UK's BP has reported big losses of US$16.8 billion for the second quarter as it halves its dividend and lays out a new 10 year energy strategy to deliver its net-zero ambition.
The reported loss of $16.8 billion compares with a profit of $1.8 billion for the same period in 2019. BP had second-quarter underlying losses of $6.7 billion, with the main hit coming from $17.4 billion of impairments and exploration write-offs.
“These headline results have been driven by another very challenging quarter, but also by the deliberate steps we have taken as we continue to reimagine energy and reinvent bp. In particular, our reset of long-term price assumptions and the related impairment and exploration write-off charges had a major impact. Beneath these, however, our performance remained resilient, with good cashflow and – most importantly – safe and reliable operations,” Bernard Looney chief executive officer said.
BP also announced a new dividend structure. The dividend has been reset to 5.25 cents per share per quarter (compared to 10.5 cents per share for the previous quarter) and intends to remain fixed at this level. It is the first time BP has cut its dividend since the Gulf of Mexico disaster ten years ago.
BP also introduced a new strategy alongside its results that will reshape its business as it pivots from being an international oil company focused on producing resources to an integrated energy company focused on delivering solutions for customers.
Looney explained: “BP has been an international oil company for over a century - defined by two core commodities produced by two core businesses. Now we are pivoting to become an integrated energy company - from IOC to IEC. From a company driven by the production of resources to one that that’s focused on delivering energy solutions for customers.
Within 10 years, BP said it aims to have increased its annual low carbon investment 10-fold to around $5 billion a year, building out an integrated portfolio of low carbon technologies, including renewables, bioenergy and early positions in hydrogen and CCUS. By 2030, BP aims to have developed around 50GW of net renewable generating capacity – a 20-fold increase from 2019 – and to have doubled its consumer interactions to 20 million a day.
Over the same period, BP’s oil and gas production is expected to reduce by at least one million barrels of oil equivalent a day, or 40 per cent, from 2019 levels. BP will also make no exploration in new countries.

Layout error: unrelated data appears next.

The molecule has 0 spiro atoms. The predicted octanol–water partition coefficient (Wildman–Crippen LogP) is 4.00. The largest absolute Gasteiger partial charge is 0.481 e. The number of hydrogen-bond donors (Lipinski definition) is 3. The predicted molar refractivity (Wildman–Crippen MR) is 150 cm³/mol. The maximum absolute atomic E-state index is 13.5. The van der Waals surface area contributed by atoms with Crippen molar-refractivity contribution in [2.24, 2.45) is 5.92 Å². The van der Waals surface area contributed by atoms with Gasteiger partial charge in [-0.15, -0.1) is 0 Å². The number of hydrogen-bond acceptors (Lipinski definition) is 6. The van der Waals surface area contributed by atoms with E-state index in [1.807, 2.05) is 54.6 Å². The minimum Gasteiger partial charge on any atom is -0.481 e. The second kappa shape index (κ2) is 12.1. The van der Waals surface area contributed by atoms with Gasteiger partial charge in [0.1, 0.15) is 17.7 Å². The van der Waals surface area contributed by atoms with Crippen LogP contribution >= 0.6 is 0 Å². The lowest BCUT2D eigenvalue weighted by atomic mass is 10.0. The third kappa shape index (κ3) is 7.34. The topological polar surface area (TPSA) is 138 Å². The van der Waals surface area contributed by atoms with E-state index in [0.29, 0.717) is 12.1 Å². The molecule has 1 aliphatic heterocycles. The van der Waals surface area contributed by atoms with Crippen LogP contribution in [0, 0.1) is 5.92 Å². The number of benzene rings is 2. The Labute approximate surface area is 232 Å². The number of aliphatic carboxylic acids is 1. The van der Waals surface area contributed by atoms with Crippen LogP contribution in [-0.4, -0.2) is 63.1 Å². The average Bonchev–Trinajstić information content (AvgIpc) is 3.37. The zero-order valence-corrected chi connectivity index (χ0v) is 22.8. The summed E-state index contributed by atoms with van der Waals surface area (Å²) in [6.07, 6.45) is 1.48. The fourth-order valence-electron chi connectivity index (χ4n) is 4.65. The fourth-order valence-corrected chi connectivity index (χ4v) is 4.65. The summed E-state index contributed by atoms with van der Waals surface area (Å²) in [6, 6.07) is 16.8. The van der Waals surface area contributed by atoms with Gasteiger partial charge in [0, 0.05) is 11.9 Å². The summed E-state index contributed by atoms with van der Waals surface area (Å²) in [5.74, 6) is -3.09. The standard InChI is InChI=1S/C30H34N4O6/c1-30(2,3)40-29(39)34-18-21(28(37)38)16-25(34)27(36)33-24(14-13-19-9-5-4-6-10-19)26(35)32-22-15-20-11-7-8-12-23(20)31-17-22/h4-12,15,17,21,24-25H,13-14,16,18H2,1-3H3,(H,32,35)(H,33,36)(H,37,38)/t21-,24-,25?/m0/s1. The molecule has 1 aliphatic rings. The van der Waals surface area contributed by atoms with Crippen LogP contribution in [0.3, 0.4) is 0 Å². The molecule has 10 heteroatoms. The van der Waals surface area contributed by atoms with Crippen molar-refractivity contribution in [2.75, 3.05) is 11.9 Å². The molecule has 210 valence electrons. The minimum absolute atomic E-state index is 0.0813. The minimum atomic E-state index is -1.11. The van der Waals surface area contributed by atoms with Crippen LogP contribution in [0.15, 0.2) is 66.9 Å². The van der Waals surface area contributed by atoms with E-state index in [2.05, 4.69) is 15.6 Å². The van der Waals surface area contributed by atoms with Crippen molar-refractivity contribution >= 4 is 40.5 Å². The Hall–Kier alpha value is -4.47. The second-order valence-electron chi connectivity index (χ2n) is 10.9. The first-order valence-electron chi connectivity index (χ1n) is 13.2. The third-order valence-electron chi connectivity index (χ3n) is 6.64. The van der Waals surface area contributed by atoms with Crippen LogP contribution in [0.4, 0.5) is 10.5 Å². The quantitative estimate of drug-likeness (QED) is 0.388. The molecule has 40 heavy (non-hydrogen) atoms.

By 2030, BP aims for emissions from its operations and those associated with the carbon in its upstream oil and gas production to be lower by 30-35 per cent and 35-40 per cent respectively.
“Energy markets are fundamentally changing, shifting towards low carbon, driven by societal expectations, technology and changes in consumer preferences. And in these transforming markets, BP can compete and create value, based on our skills, experience and relationships. We are confident that the decisions we have taken and the strategy we are setting out today are right for BP, for our shareholders, and for wider society.” Helge Lund, chairman.
Speaking after BP's Q2 earnings announcement, Luke Parker, Wood Mackenzie Vice President - Corporate Analysis, said:
"Today’s strategy update marked a big step forward, filling in many of the blanks, including detailed guidance to 2030. It leaves stakeholders with a much clearer of idea of where BP is headed over the next decade, how it will to get there and what that means for the value proposition.
"We said back in February that no company of BP’s stature had gone as far, or committed so unequivocally, to transforming itself in the face of the energy transition. The guidance that BP laid out today brings that transformation to life – makes it real. It constitutes the clearest and most detailed roadmap to Big Energy that any of the Majors have provided to this point.
"BP's oil and gas business will shrink dramatically, while the low carbon business will grow strongly.
“But if ever there was a moment to reset, this was it. Several factors have converged to make it possible: coronavirus and everything that comes with it; a strategic pivot to net-zero on the horizon; Shell’s dividend reset; a new leadership with credit in the bank. Our view is that BP has taken the prudent course of action."